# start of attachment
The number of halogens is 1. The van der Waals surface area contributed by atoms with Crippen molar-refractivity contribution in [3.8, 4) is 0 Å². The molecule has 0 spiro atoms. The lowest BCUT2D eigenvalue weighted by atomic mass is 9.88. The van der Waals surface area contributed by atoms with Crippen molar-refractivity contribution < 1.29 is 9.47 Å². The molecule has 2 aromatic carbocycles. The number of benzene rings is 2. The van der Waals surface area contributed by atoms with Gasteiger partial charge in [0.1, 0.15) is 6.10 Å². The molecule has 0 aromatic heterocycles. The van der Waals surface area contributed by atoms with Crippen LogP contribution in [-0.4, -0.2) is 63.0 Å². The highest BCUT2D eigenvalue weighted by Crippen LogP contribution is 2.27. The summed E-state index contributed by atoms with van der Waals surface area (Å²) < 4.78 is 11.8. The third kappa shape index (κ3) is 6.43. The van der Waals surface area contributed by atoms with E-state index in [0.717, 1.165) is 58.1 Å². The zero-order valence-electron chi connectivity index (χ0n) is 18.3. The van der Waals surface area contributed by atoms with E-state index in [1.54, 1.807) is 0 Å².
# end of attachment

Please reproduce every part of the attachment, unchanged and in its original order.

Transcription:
The number of halogens is 1. The van der Waals surface area contributed by atoms with Crippen molar-refractivity contribution in [3.8, 4) is 0 Å². The molecule has 0 spiro atoms. The lowest BCUT2D eigenvalue weighted by atomic mass is 9.88. The van der Waals surface area contributed by atoms with Crippen molar-refractivity contribution < 1.29 is 9.47 Å². The molecule has 2 aromatic carbocycles. The number of benzene rings is 2. The van der Waals surface area contributed by atoms with Gasteiger partial charge in [0.1, 0.15) is 6.10 Å². The molecule has 0 aromatic heterocycles. The van der Waals surface area contributed by atoms with Crippen LogP contribution in [-0.4, -0.2) is 63.0 Å². The highest BCUT2D eigenvalue weighted by Crippen LogP contribution is 2.27. The summed E-state index contributed by atoms with van der Waals surface area (Å²) < 4.78 is 11.8. The third kappa shape index (κ3) is 6.43. The van der Waals surface area contributed by atoms with E-state index in [0.717, 1.165) is 58.1 Å². The zero-order valence-electron chi connectivity index (χ0n) is 18.3. The van der Waals surface area contributed by atoms with E-state index in [1.54, 1.807) is 0 Å².